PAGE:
Getting the full Snoezelen experience: Heritage Place opens relaxation room

A local nursing home is giving its residents a little “me time.”

By Erin Thompson, Peninsula Clarion
March 27, 2018

Central Peninsula Hospital’s Heritage Place recently launched a Snoezelen room, which allows residents to relax in a communal setting surrounded by calming sights and sounds.

Based on a concept developed by Dutch therapists, the room incorporates a variety of interactive items — including a laser projection of images and video, aroma therapy, multicolored lighting, a disco ball, bundles of colorful glowing light strands, a bubble tube and audio tracks — to create a relaxing atmosphere and stimulate cognitive functions.

Ruthann Truesdell, staff training coordinator, came across the multi-sensory “Snoezelen” concept while researching the best ways to use the projector donated by the State of Alaska. The residence put together a committee to discuss what aspects of the concept they wanted to adopt and to find interactive tools that would meet the needs of the home’s residents, Truesdell said.

The project has been completed in stages, with the final product unveiled at an open house on Friday, March 23.

Providing care with dignity

The Snoezelen project is one manifestation of Heritage Place’s “dignity mission” — a philosophy that focuses on providing care and purpose to people at all stages of their life.

“As many people age, they become vulnerable and get into a place where their circumstance aren’t what they were, and they have to detach form everything they knew before. So it’s really important that we give them a purpose and we give them a place to heal,” Aud Walaszek, Heritage Place activities coordinator, said.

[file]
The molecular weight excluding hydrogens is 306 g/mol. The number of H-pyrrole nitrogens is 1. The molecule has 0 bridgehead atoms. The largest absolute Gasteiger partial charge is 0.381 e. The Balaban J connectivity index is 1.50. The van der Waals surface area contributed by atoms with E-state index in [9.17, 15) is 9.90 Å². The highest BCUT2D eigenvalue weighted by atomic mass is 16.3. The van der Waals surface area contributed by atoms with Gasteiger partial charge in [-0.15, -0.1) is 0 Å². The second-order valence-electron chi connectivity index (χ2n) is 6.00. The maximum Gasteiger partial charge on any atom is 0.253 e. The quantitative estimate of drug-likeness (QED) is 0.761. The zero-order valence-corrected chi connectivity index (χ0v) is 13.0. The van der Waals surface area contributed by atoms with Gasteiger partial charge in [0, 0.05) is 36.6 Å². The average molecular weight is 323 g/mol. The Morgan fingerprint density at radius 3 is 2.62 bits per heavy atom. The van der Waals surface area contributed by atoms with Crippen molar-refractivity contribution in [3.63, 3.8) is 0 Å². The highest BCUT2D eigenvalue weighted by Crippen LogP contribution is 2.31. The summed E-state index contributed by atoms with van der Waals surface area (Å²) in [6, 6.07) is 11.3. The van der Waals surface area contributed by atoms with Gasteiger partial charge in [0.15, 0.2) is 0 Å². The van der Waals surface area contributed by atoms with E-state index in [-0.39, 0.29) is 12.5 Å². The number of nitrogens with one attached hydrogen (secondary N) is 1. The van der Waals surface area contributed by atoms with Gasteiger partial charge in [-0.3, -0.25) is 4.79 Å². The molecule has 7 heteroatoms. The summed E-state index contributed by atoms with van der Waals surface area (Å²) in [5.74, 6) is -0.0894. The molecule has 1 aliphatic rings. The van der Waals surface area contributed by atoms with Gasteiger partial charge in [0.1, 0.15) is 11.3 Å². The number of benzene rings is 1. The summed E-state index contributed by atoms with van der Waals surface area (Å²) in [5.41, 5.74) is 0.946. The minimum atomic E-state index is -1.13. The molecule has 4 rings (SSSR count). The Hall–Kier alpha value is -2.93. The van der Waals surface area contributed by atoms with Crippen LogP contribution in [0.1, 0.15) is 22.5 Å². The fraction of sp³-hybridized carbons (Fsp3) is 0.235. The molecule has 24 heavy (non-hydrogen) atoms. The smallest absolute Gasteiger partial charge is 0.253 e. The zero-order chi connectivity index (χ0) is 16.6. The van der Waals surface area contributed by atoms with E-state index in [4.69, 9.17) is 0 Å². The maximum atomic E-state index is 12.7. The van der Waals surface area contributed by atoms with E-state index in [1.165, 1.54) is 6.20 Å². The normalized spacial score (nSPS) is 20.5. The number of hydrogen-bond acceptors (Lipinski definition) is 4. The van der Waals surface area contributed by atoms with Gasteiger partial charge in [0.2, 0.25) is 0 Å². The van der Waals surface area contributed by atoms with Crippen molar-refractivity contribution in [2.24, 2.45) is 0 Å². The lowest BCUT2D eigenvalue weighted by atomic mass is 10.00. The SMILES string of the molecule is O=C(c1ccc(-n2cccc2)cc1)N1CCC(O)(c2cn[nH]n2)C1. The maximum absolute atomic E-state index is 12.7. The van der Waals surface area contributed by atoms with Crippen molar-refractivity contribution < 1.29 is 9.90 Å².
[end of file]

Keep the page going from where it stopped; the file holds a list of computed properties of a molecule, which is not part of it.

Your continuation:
The project was a joint effort between residents and staff, with residents working to raise the funds to purchase some of the project’s equipment. They created items for silent auction baskets for local charities, including homemade dog treats baked during cooking classes. They also sold crafts at garage sales and attended the hospital’s bazaar for the first time.

“It’s important that we wake up and have purpose. Every person needs that,” Walaszek said. “And that’s what we’re doing here. We’re celebrating life, no matter the phase of life that you’re in.”

A place created by and for residents

For Mary Nell Larson, resident president, the opening of the room carries special significance.

Larson was a member of the committee that helped shape the room from the beginning, and worked with fellow residents to raise the funds to make it happen.

“We put in a lot of hours making things, helping make things, setting up and selling at garage sales, at bazaars. Making our own things and selling them,” she said. “And it meant a lot of us and because we were earning our own money.”

Their efforts paid off.

During the March 23 open house, the effects of the room were on full display. In the softly lit room, one resident sat under a loose fabric canopy, holding a bundle of brightly colored tube lights. Another watched a projection of sea turtle swimming through ocean waves. Others drifted off as gentle music plays in the background and puffs of scented air were released from an aromatherapy device.

Larson said she the first time she took a break in the room she drifted off almost immediately. She woke up 15 minutes later feeling refreshed, with no sign of a neck ache that had been plaguing her earlier that day. Now she drops by the room whenever she feels tired or tense.

“I’ve stood at the door and just watched, and found that If I don’t get out of here I’m going to fall right on the floor,” she said. “It’s wonderful.”

Larson said she’s looking forward to enjoying the environment with others residents who worked to make the room a reality.

”So we can talk amongst ourselves about ‘look how good we did, and look where all our work went,’” she said. “I know that’s going to mean a lot to 99.9 percent of them.”

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